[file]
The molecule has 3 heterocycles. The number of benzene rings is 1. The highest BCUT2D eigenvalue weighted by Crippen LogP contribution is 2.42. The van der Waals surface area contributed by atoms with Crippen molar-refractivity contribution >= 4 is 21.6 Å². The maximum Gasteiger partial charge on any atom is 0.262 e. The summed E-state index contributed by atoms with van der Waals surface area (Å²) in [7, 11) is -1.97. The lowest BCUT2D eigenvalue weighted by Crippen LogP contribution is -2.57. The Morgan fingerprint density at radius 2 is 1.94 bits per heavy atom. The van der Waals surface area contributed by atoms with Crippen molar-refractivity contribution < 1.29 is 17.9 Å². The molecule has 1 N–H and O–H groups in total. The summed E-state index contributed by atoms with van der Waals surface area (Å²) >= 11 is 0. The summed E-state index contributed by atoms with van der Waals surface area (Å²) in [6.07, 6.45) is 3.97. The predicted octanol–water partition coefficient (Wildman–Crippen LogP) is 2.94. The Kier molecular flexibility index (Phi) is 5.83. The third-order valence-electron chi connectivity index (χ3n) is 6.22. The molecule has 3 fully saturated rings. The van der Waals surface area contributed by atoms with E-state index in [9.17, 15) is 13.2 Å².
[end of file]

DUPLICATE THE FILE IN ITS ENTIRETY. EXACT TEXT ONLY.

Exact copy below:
The molecule has 3 heterocycles. The number of benzene rings is 1. The highest BCUT2D eigenvalue weighted by Crippen LogP contribution is 2.42. The van der Waals surface area contributed by atoms with Crippen molar-refractivity contribution >= 4 is 21.6 Å². The maximum Gasteiger partial charge on any atom is 0.262 e. The summed E-state index contributed by atoms with van der Waals surface area (Å²) in [7, 11) is -1.97. The lowest BCUT2D eigenvalue weighted by Crippen LogP contribution is -2.57. The Morgan fingerprint density at radius 2 is 1.94 bits per heavy atom. The van der Waals surface area contributed by atoms with Crippen molar-refractivity contribution < 1.29 is 17.9 Å². The molecule has 1 N–H and O–H groups in total. The summed E-state index contributed by atoms with van der Waals surface area (Å²) >= 11 is 0. The summed E-state index contributed by atoms with van der Waals surface area (Å²) in [6.07, 6.45) is 3.97. The predicted octanol–water partition coefficient (Wildman–Crippen LogP) is 2.94. The Kier molecular flexibility index (Phi) is 5.83. The third-order valence-electron chi connectivity index (χ3n) is 6.22. The molecule has 3 fully saturated rings. The van der Waals surface area contributed by atoms with E-state index in [9.17, 15) is 13.2 Å².